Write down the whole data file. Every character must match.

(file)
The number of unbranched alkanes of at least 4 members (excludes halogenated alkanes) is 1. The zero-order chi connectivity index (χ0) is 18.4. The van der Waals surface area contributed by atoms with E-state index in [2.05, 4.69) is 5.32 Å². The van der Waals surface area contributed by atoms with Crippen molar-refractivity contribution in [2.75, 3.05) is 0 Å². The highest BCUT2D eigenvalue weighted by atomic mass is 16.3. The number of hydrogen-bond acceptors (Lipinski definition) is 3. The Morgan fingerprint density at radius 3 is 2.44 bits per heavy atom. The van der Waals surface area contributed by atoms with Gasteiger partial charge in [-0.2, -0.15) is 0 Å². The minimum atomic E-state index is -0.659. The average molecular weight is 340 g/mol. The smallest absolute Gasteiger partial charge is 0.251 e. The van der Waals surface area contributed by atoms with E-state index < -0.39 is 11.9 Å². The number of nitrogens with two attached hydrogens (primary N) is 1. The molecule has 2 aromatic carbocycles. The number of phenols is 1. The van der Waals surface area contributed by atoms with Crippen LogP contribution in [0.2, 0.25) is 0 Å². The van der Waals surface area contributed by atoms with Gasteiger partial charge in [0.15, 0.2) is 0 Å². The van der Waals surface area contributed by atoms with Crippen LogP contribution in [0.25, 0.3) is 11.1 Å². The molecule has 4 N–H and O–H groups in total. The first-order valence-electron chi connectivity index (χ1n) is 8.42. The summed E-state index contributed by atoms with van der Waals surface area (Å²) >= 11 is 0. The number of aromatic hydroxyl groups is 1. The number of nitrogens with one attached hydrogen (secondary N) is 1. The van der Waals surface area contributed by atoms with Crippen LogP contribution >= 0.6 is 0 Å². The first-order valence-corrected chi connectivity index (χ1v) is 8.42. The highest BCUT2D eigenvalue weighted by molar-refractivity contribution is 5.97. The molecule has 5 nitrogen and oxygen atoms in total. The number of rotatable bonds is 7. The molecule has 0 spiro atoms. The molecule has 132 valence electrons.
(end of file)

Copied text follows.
The number of unbranched alkanes of at least 4 members (excludes halogenated alkanes) is 1. The zero-order chi connectivity index (χ0) is 18.4. The van der Waals surface area contributed by atoms with E-state index in [2.05, 4.69) is 5.32 Å². The van der Waals surface area contributed by atoms with Crippen molar-refractivity contribution in [2.75, 3.05) is 0 Å². The highest BCUT2D eigenvalue weighted by atomic mass is 16.3. The number of hydrogen-bond acceptors (Lipinski definition) is 3. The Morgan fingerprint density at radius 3 is 2.44 bits per heavy atom. The van der Waals surface area contributed by atoms with Gasteiger partial charge in [-0.2, -0.15) is 0 Å². The minimum atomic E-state index is -0.659. The average molecular weight is 340 g/mol. The smallest absolute Gasteiger partial charge is 0.251 e. The van der Waals surface area contributed by atoms with E-state index < -0.39 is 11.9 Å². The number of nitrogens with two attached hydrogens (primary N) is 1. The molecule has 2 aromatic carbocycles. The number of phenols is 1. The van der Waals surface area contributed by atoms with Crippen LogP contribution in [0.2, 0.25) is 0 Å². The van der Waals surface area contributed by atoms with Gasteiger partial charge in [0.15, 0.2) is 0 Å². The van der Waals surface area contributed by atoms with Crippen LogP contribution in [0.25, 0.3) is 11.1 Å². The molecule has 4 N–H and O–H groups in total. The first-order valence-electron chi connectivity index (χ1n) is 8.42. The summed E-state index contributed by atoms with van der Waals surface area (Å²) >= 11 is 0. The number of aromatic hydroxyl groups is 1. The number of nitrogens with one attached hydrogen (secondary N) is 1. The van der Waals surface area contributed by atoms with Crippen LogP contribution >= 0.6 is 0 Å². The first-order valence-corrected chi connectivity index (χ1v) is 8.42. The highest BCUT2D eigenvalue weighted by molar-refractivity contribution is 5.97. The molecule has 5 nitrogen and oxygen atoms in total. The number of rotatable bonds is 7. The molecule has 0 spiro atoms. The molecule has 132 valence electrons.